“Die for the country? Yes, ”says an online slogan. “Die for the capitalists? Never! ”New slogans among young people reveal this favorable mood for Mao.

As wages begin to stagnate, young people speak of “downgrading of consumption”. Their employers make them work so hard that they call themselves “wage slaves”, “company cattle” and “overtime dogs”. A growing number of them say they would rather become lazy, using the Chinese expression “tang ping” or “lay flat”.

These attitudes helped make the five volumes of Mao Zedong’s Selected Works popular again. Photos of fashionably dressed young people reading books in the subway, at airports and in cafes are circulating online.

Students at Tsinghua University Library in Beijing borrowed the book more than any other in 2019 and last year, according to the library’s official WeChat account.

“I will definitely reread the selected works over and over again in the future,” wrote a young blogger named Mukangcheng on Douban, a Chinese social media service focused on books, movies and other media. “He has the power to show the light to a person seeking in darkness. It strengthens my weak soul and widens my narrow worldview.

Mukangcheng, who refused to give me his real name, uses an email account called Left Left. His portrait is a red Mao badge. His messages relate to the high prices of pork and the lack of money for his phone bills. In 2018, when he visited the site of the First National Communist Party Congress in Shanghai, he wrote in the guestbook, quoting Mao: “Never forget the class struggle!

Others commenting online on Selected Works said they saw themselves in young Mao, an educated young villager from a remote province trying to succeed in the early 1900s in the large city then known as Beijing.

They generally call Mao “teacher,” a term he preferred to call himself.

“Who are our enemies? “

Many users of social networks like to quote the first sentence of the first volume: “Who are our enemies? Who are our friends? Mao wrote in 1925. “This is a question of primary importance for the revolution.

Many say that their greatest enemies are the capitalists who exploit them. The main target of their anger is Jack Ma, the co-founder of Alibaba’s e-commerce empire.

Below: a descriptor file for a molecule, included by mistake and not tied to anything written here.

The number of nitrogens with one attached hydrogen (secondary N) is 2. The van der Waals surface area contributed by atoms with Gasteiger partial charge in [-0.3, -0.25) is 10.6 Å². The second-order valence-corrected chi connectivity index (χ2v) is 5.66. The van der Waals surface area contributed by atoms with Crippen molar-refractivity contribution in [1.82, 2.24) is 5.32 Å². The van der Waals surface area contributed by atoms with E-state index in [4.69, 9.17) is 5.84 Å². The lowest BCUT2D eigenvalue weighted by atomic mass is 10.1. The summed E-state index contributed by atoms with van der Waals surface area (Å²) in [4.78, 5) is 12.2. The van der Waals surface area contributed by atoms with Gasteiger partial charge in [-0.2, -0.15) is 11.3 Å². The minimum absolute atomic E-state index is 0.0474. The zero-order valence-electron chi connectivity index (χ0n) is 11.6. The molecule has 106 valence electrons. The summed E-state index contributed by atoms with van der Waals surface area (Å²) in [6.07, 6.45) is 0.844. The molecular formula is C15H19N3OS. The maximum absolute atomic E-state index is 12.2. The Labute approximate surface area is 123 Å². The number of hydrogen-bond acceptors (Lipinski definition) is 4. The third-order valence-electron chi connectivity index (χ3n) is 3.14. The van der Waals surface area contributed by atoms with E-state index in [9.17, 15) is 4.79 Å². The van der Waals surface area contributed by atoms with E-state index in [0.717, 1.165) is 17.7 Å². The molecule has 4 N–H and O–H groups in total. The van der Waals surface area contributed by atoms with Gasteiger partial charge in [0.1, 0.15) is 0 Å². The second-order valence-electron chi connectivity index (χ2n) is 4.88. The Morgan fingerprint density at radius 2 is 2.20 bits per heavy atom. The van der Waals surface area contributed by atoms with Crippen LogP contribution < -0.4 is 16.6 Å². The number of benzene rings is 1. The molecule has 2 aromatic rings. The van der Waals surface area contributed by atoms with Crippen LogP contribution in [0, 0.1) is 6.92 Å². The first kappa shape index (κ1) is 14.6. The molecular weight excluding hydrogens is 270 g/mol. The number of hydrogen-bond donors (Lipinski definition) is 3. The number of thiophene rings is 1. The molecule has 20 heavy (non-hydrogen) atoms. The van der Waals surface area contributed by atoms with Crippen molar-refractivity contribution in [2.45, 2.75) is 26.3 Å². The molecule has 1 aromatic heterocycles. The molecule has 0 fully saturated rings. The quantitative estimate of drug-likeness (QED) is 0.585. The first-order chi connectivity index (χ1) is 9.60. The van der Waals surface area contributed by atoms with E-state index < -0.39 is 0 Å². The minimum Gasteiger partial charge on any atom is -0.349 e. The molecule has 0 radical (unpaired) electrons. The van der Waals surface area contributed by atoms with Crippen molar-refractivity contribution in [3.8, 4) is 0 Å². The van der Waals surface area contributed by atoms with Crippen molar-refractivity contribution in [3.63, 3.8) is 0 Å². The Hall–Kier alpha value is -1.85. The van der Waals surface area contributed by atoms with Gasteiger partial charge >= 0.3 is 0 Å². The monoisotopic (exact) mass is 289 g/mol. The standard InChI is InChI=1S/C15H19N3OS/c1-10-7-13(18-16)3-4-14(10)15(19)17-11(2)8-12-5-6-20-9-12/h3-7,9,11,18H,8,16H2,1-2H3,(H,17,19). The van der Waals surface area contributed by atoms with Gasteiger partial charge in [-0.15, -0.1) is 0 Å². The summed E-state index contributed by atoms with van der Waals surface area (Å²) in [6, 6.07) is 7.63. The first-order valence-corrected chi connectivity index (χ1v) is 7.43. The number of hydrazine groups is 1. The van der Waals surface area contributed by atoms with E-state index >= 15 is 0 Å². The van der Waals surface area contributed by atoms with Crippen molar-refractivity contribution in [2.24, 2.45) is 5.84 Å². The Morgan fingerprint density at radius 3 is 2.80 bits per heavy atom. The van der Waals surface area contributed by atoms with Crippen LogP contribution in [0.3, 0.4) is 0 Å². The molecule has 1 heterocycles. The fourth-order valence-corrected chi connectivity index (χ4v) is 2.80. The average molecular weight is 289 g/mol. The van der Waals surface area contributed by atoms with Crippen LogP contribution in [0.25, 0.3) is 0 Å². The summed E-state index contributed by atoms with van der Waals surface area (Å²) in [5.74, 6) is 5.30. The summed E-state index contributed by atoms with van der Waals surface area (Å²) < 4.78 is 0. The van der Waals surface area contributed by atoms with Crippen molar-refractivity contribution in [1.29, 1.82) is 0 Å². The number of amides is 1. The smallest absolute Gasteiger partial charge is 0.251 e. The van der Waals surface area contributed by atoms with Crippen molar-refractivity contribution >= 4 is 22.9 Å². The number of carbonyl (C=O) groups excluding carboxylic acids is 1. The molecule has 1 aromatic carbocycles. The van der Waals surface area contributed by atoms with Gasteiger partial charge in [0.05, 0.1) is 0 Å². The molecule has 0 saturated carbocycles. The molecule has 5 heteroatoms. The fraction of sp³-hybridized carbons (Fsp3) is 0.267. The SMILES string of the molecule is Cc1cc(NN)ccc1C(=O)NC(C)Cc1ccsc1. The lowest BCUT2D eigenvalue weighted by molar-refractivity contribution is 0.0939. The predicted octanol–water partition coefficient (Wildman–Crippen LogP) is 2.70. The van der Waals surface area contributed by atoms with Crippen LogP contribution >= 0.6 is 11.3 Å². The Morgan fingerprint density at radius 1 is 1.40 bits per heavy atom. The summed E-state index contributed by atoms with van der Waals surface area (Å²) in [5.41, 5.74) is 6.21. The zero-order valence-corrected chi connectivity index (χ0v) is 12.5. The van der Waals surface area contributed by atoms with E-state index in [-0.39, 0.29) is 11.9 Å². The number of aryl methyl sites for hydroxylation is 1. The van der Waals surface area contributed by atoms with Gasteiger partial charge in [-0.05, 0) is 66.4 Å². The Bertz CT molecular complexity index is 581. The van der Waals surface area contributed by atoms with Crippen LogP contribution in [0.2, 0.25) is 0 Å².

He was once hailed as the embodiment of the Chinese dream. Now they laugh at his comments supporting the 996 work culture and saying that business itself is the greatest philanthropy.

“Workers are just money making tools for people like him,” said 19-year-old Xu Yang.

Ma later retracted his remarks, saying he only wanted to pay tribute to workers who put in long hours out of love for their work.

Online calls for violence against capitalists – like the cry of the French Revolution to hang aristocrats from lampposts, “by the lantern!” – not to be censored on the Internet in China.

Xu, a high school graduate from southern Zhejiang province who wants to major in fashion design at university, said he read Mao because he wanted to change China for the better. The portrait on his Douban account is an old poster of Marx, Engels, Lenin, Stalin and Mao with the slogan: “Long live Marxism-Leninism-the thought of Mao Zedong!”

He describes himself in his biography as “a revolutionary proletarian soldier”.

The anti-establishment sentiment of Maoist youth does not end with the capitalist class. The radicals also wonder why the party allows to deepen social inequalities.

“Hasn’t the proletariat won the revolution? Xu asked. “But why are the masters of the country now at the bottom when the targets of the proletarian dictatorship are at the top? What went wrong? “- The times of the straits

The Asia News Network (ANN) is an alliance of 24 media entities. The Asian Editors Circle is a commentary series from ANN editors and contributors.